Yes, definitely! It really helps to lessen the pressure of travelling.

Megan February 5, 2014 - 12:21 pm

yep, i agree on every point. i once had an incident when i was towards the end of my trip in tbilisi and moving on to abkhazia that the hostel had undercharged my friend (who had already left the country) so they decided to overcharge me on his behalf. i was so distraught about it because i was running out of money and heading into the unknown in abkhazia where i had NO clue how my finances would work. after lashing out at them from frustration, they decided to have him wire them the money, etc etc. it was a mistake on their behalf so it was frustrating it came back on me. i wish i had extra money at the time just in case so i could have paid them and settled later with him. now i always travel with extra just incase (sad i had to learn this the hard way and am not adult enough to have carried extra in the first place).

i just got back from central asia and i had a feeling by the end of the trip id be kind of broke due to the prices in kazakhstan. i ended up being wrong and came back with lots of money, but i was relieved to find 1100 NOK in my travel documents folder that i had set aside, forgot about, just to have when i got back to oslo for train tickets and food money to shop to last me until my next payday. thankfully, i didnt need it, but i was super shocked at the fact that i did that in the first place. maybe after all these years i am learning my lesson 🙂

excellent tips…so many of us forget about this part of the journey!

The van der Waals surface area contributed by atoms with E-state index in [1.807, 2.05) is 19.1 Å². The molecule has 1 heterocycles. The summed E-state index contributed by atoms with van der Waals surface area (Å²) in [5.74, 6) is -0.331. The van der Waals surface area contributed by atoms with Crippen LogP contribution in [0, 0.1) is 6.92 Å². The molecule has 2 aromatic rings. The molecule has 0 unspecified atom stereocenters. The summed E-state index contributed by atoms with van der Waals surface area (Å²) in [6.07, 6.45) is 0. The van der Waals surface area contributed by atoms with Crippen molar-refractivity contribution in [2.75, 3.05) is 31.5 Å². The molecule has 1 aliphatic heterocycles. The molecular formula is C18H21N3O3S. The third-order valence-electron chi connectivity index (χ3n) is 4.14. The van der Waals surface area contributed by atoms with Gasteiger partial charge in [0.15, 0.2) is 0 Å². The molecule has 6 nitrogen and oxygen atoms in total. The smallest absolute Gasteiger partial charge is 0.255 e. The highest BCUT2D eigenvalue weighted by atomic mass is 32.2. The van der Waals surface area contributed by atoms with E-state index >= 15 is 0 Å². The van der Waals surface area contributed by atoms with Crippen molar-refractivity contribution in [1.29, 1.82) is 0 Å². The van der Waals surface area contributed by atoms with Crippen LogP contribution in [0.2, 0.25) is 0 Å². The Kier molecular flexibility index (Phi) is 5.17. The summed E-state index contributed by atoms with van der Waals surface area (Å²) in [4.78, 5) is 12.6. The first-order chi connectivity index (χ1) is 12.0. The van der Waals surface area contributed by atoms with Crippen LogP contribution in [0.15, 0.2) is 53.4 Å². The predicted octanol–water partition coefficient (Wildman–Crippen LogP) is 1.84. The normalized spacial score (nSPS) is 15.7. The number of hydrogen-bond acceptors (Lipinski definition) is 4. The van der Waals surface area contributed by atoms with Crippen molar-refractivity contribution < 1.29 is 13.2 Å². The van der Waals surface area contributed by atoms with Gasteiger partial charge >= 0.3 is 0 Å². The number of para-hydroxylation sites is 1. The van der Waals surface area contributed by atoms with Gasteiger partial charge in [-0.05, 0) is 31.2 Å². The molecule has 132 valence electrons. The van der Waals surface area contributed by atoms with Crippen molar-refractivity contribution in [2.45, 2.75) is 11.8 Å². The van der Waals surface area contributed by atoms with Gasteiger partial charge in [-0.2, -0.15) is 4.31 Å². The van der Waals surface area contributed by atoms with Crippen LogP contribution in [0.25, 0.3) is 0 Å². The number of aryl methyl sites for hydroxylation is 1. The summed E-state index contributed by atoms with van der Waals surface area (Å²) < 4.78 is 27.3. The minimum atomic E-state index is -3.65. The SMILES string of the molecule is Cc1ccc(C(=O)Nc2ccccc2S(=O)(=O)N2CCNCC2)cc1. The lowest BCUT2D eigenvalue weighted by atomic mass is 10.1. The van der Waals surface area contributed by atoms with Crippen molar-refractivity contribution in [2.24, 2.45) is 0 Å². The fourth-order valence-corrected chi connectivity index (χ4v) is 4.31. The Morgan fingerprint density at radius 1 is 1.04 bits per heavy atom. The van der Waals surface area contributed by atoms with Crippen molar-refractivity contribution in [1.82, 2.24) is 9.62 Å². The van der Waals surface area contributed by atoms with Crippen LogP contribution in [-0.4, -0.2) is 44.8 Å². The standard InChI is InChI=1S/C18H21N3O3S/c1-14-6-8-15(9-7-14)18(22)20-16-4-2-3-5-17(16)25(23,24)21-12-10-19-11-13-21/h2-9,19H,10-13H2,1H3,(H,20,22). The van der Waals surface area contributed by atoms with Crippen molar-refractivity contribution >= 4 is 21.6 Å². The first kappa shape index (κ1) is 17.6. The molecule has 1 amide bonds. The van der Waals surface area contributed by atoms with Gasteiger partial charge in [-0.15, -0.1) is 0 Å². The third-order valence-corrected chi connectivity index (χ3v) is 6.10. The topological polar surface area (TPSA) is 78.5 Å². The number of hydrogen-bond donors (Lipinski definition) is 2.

Brenna Holeman February 5, 2014 - 5:07 pm

Oh no – that is absolutely awful of the hostel! One tried to do that to me, too, in Honduras. I made it very clear that I wouldn’t be seeing my friend ever again (even though we were meeting up at a later date) and that she had no right to charge me. Thankfully she didn’t in the end…

And finding money is always a nice surprise! Thanks for your comment.

Alyssa James February 5, 2014 - 2:07 pm

I think I’m pretty good at all of these things! I’ve yet to leave anything behind at a hostel, though I’m sure it will happen eventually.

I’m hoping that my upcoming weekend trip will only be slightly stressful, since it’s my birthday and all!

Brenna Holeman February 5, 2014 - 5:05 pm

Once I left my phone charging in a hostel common room in Colombia… I was only out for the day, luckily, but I couldn’t believe that I did that! Thankfully it was still there when I got back…

Linda February 5, 2014 - 2:16 pm

Love reading about making the travel life easier in any way. And no matter how seasoned in travelling you think you are, it’s never too late to learn lessons. I just got billed the equivalent of $140 Cdn in a London hotel after making what I thought was a 65p local phone call. Turns out the mobile I called wasn’t classified as “local”…luckily the hotel front desk took pity on me after my anguished confession of ignorance, and only charged me a pittance. They were amazingly understanding, and I thanked them profusely, and consider myself lucky. So. What did I learn? Never assume! And BTW, I did laugh out loud at the books on the plane story – I once had a similar situation…!

Brenna Holeman February 5, 2014 - 5:04 pm

I totally agree – never assume! I’ve been shocked in the past when billed for certain things I couldn’t even imagine I’d be charged for.

Christine February 5, 2014 - 5:23 pm

I hate customs especially coming back to Canada! They ask the most ridiculous questions. I was coming back from a weekend in Chicago and I filled out the customs form and I bought one necklace for $20 and they asked me why I only spent $20?!? I had to tell the officer that I didn’t go to Chicago to shop but to go sightseeing and eat. He thought I was hiding something.

Brenna Holeman February 5, 2014 - 5:25 pm

They really do ask ridiculous questions. I’ve also seemed suspicious because I didn’t spend that much money!